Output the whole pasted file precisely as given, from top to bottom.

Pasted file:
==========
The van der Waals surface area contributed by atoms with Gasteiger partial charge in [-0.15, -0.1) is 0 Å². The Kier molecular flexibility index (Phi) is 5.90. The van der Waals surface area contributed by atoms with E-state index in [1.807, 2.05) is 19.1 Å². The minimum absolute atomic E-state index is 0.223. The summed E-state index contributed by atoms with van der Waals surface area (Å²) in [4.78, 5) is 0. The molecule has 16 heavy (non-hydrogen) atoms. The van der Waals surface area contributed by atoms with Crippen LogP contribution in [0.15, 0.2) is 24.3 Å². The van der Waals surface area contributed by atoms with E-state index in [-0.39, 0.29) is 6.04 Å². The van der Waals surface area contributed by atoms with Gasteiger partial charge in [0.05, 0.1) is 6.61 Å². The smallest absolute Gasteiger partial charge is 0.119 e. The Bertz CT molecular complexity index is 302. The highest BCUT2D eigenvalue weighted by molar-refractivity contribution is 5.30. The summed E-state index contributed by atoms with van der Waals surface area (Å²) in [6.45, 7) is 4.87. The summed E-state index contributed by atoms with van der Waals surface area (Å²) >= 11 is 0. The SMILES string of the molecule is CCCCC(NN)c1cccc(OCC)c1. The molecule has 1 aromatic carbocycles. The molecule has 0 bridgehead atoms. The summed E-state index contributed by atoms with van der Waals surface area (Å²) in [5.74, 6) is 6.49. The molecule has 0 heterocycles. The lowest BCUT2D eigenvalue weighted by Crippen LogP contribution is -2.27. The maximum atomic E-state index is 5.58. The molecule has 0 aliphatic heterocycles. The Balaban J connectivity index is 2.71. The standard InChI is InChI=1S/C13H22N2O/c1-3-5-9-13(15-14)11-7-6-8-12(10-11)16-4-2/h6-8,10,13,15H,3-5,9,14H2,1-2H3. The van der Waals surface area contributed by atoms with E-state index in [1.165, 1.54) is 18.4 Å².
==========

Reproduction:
The van der Waals surface area contributed by atoms with Gasteiger partial charge in [-0.15, -0.1) is 0 Å². The Kier molecular flexibility index (Phi) is 5.90. The van der Waals surface area contributed by atoms with E-state index in [1.807, 2.05) is 19.1 Å². The minimum absolute atomic E-state index is 0.223. The summed E-state index contributed by atoms with van der Waals surface area (Å²) in [4.78, 5) is 0. The molecule has 16 heavy (non-hydrogen) atoms. The van der Waals surface area contributed by atoms with Crippen LogP contribution in [0.15, 0.2) is 24.3 Å². The van der Waals surface area contributed by atoms with E-state index in [-0.39, 0.29) is 6.04 Å². The van der Waals surface area contributed by atoms with Gasteiger partial charge in [0.05, 0.1) is 6.61 Å². The smallest absolute Gasteiger partial charge is 0.119 e. The Bertz CT molecular complexity index is 302. The highest BCUT2D eigenvalue weighted by molar-refractivity contribution is 5.30. The summed E-state index contributed by atoms with van der Waals surface area (Å²) in [6.45, 7) is 4.87. The summed E-state index contributed by atoms with van der Waals surface area (Å²) >= 11 is 0. The SMILES string of the molecule is CCCCC(NN)c1cccc(OCC)c1. The molecule has 1 aromatic carbocycles. The molecule has 0 bridgehead atoms. The summed E-state index contributed by atoms with van der Waals surface area (Å²) in [5.74, 6) is 6.49. The molecule has 0 heterocycles. The lowest BCUT2D eigenvalue weighted by Crippen LogP contribution is -2.27. The maximum atomic E-state index is 5.58. The molecule has 0 aliphatic heterocycles. The Balaban J connectivity index is 2.71. The standard InChI is InChI=1S/C13H22N2O/c1-3-5-9-13(15-14)11-7-6-8-12(10-11)16-4-2/h6-8,10,13,15H,3-5,9,14H2,1-2H3. The van der Waals surface area contributed by atoms with E-state index in [1.165, 1.54) is 18.4 Å².